Kayhan Kalhor kamancheh
Shujaat Husain Khan sitar, vocals
Sandeep Das tabla
Concert recording, May 28, 2001, Radio Studio DRS, Bern
Recording engineer: Andy Mettler
Recording producer: Kjell Keller
Edited, remixed, and mastered at Rainbow Studio, Oslo by Kayhan Kalhor, Manfred Eicher, and Jan Erik Kongshaug
Album produced by Manfred Eicher
One cannot become full without first being empty.
In the presence of Ghazal, vicarious though it may be through the medium of a single album, things drain away. There is no excuse for distraction, no reason to hear this music as anything but a portal between states of mind and body. Kayhan Kalhor plays the kamancheh, an Iranian spike fiddle with a sound like the Byzantine lyra, and with it cinches horizons in a cosmic string game. Shujaat Khan plays sitar and sings. Khan comes from a long line of raga masters and has been featured on over 60 albums, though western listeners are most likely to have encountered him via Waiting for Love, released 1998 on India Archive Music. It is his deepest recording yet and one I was lucky enough to discover after buying it at a concert given by its tabla player, Samir Chatterjee. On the subject of tabla, one must acknowledge Sandeep Das, who since debuting at the age of 15 with Ravi Shankar has become one of the greatest living proponents of the instrument and who joins Kalhor and Khan in a timeless performance. Thus, Ghazal’s three sides blend two musical traditions (North Indian and Persian) with one purpose: to send you.
Recorded live in Berne, Switzerland, The Rain is divided into three long-form improvisations on traditional motifs, averaging 18 minutes each. “Fire” opens with a blush of sitar, a splash of sun on the well-worn path of the kamancheh’s tearful song. The expectation in Khan’s singing, indistinguishably potent through throat and string, marks that path with a mapmaker’s intuition. Khan’s voice is almost startling, providing that moment of satori on which everything hinges. Vocal cues are left intact, loosing the birds of Kalhor’s flights from their cages: signals born of moments yet predestined beyond all sense of time. In contrast, the tabla arises from the very earth, its skins mineral-rough against a backdrop of unforced biorhythms.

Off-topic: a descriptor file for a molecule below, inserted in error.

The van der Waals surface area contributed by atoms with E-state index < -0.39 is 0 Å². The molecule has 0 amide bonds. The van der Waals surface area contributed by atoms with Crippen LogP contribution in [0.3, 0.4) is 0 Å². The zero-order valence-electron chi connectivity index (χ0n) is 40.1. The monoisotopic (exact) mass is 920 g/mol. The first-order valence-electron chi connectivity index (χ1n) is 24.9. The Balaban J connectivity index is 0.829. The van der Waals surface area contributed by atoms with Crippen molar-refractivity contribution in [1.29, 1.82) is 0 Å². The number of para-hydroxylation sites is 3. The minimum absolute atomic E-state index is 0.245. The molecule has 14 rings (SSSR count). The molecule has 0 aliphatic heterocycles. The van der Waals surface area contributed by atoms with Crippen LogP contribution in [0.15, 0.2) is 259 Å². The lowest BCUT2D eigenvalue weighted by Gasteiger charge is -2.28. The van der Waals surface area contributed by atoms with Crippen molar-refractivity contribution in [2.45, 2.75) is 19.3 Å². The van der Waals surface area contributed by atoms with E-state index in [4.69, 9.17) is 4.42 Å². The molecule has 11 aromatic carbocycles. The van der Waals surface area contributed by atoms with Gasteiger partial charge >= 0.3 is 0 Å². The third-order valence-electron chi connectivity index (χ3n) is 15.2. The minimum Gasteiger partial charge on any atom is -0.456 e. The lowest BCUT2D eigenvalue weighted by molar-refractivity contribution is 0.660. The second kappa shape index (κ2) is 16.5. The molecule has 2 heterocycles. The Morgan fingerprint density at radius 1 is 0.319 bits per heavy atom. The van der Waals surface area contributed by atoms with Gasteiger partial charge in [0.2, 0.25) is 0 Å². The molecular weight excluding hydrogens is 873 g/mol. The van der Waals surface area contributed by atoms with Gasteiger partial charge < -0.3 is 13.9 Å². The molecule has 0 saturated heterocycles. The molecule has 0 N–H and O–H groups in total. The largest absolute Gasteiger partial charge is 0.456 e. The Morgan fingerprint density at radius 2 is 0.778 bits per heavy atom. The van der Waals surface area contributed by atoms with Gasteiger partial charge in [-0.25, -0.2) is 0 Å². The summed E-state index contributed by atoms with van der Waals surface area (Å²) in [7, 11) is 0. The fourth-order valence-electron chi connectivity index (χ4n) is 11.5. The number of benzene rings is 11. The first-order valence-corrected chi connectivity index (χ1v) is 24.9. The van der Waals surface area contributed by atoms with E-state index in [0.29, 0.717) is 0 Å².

“Dawn” is a prayer for Kalhor, who awakens, stirring like the forest in early light and coaxing buds from their stems to broaden the promise of spring. His branches survive by means of their own photosynthesis, taking what they need from below to express themselves skyward. Khan’s singing spins air into filament, a thread without a needle unraveling from that seam where sky meets settlement. Such is the pond into which the stone of “Eternity” is dropped. Its ripples manifest a dialogue between heaven (Kalhor) and earth (Khan). The presence of tabla only makes the melodies freer, absolving words from their social sins. The fulcrum of this balancing act comes in the form of a chromatic undulation in the sitar that like a mountain is grounded yet untouchable, pointing toward the gaping mouth of silence from which it was born.
One cannot become empty without first being full.